Couples with longer engagements can get pretty smart about saving and tracking wedding expenses, but these tips will work for everyone, no matter how short the engagement. Take a look at our beyond handy priority-based wedding budget sheet and our article on how to best maximize the sheet.
Gently asking all paying parties to start a savings account for the big day is a great idea! Putting the money in one place makes tracking expenses easier and gives a snapshot of your entire budget at any given time. Check your banking options, a high interest CD account might be better than a regular savings account if you have the time.
Opening up a credit card with perks such as airline miles, cash back bonuses or other extras can help pay for expenses or help with the honeymoon. Just be careful to not get into credit card debt. Money is the number one cause of fights for newlyweds and all married couples, so begin your marriage as debt-free as possible.
All right, you have communicated with all involved parents and family members about who is paying for what, collected and talked about a list of strong priorities, and figured out the best way to track and organize your spending. What’s next? Well, a few important details are the keys to an organized wedding budget.
Step 4: Know where your money is going
The average cost of a wedding depends greatly on location, as a hotel ballroom in Manhattan will cost much more than a similar venue near Indianapolis. But the ratio of expenses (or how much of your total budget you allocate to each major expense) is fairly predictable. Adjust suggested ratios (like the helpful list below) based off of your priorities; non-alcoholic parties can worry less about reception costs, and couples that love to dance can make sacrifices elsewhere to ensure they are getting the music they want. Really this depends on how you want the big day to look!
Reception (food, beverage, rentals, and site) 42%*
Rehearsal dinner 6%
Reception music 4%
Groom’s attire 3%
Hair and makeup for bride and bridal party 2%
Invitations and announcements 2%
Ceremony music 2%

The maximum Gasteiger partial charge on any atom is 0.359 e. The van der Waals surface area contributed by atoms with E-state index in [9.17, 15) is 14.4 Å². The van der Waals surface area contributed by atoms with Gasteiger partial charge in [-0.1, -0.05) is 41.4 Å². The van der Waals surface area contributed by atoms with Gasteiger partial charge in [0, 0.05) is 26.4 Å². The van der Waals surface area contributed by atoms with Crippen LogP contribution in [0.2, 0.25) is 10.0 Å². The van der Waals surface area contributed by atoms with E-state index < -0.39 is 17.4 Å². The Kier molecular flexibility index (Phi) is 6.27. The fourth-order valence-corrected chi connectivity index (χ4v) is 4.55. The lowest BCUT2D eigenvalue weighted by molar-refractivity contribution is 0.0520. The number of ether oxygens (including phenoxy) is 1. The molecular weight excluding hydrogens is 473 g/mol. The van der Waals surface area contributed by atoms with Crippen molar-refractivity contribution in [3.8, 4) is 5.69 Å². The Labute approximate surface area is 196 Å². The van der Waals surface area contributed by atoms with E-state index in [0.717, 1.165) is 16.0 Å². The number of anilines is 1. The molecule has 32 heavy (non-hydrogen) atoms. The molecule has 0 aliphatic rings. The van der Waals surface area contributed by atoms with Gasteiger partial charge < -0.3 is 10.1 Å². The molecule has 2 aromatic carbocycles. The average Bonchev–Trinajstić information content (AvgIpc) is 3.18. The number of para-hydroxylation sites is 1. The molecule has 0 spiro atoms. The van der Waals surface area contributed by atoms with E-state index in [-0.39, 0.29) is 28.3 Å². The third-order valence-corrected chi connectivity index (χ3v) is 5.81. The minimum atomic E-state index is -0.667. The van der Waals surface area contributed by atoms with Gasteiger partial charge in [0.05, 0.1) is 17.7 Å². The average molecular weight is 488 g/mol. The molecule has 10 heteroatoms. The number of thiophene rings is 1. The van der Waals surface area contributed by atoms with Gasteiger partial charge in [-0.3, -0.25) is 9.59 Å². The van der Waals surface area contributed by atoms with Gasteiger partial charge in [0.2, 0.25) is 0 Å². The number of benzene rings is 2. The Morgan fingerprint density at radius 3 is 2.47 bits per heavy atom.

Ceremony venue 2%
Wedding cake 2%
*Based up on estimates featured in “The Wedding Book: The Big Book for your Big Day," by Mindy Weiss
Big No No’s
We've told you what to do, but as always there are a few huge things never to do!
Go into debt
Under no circumstances do we suggest going into debt for a wedding. Ultimately a wedding is a celebration of the fact you are starting a new life together, not a celebration of how many credit cards you can max out. As stated above the number one cause of fights in any marriage is money; why set your marriage up for failure by starting off in unnecessary debt? If parents are helping to pay expecting them to go into debt is equally foolish and risky, especially if they are closer to retirement or living off of a fixed income.
Not know the costs of the little extras
When your caterer asks you if you want gold runners for the table settings, do not say yes until you know how much extra they will cost. Keeping in mind the cost of little details and add-ons can save you a bundle and lessen sticker shock at the end of the night.
Pretend credit cards don’t need to be paid off
We could write a novel about the reasons not to go into credit card debt, but we are not here to lecture, just advise. High interests rates, finance charges, and hidden fees can add hundreds or thousands onto your wedding costs if you do not pay off the monthly balance every month. Only use a credit card if you can pay off the monthly balance in full.
Splurge without scrimping
It is ok to go over your expected budget in one area if it is a priority and you reduce your costs in another area. But going over here and not reducing costs there is the same as overspending, and simple math will help keep your wedding budget on track!
Pretend you aren’t that popular
Always assume you will have a few extra people show up because this is your big day and people love you! Planning for fewer guests than expected is not safe; it is always better to conservatively overestimate.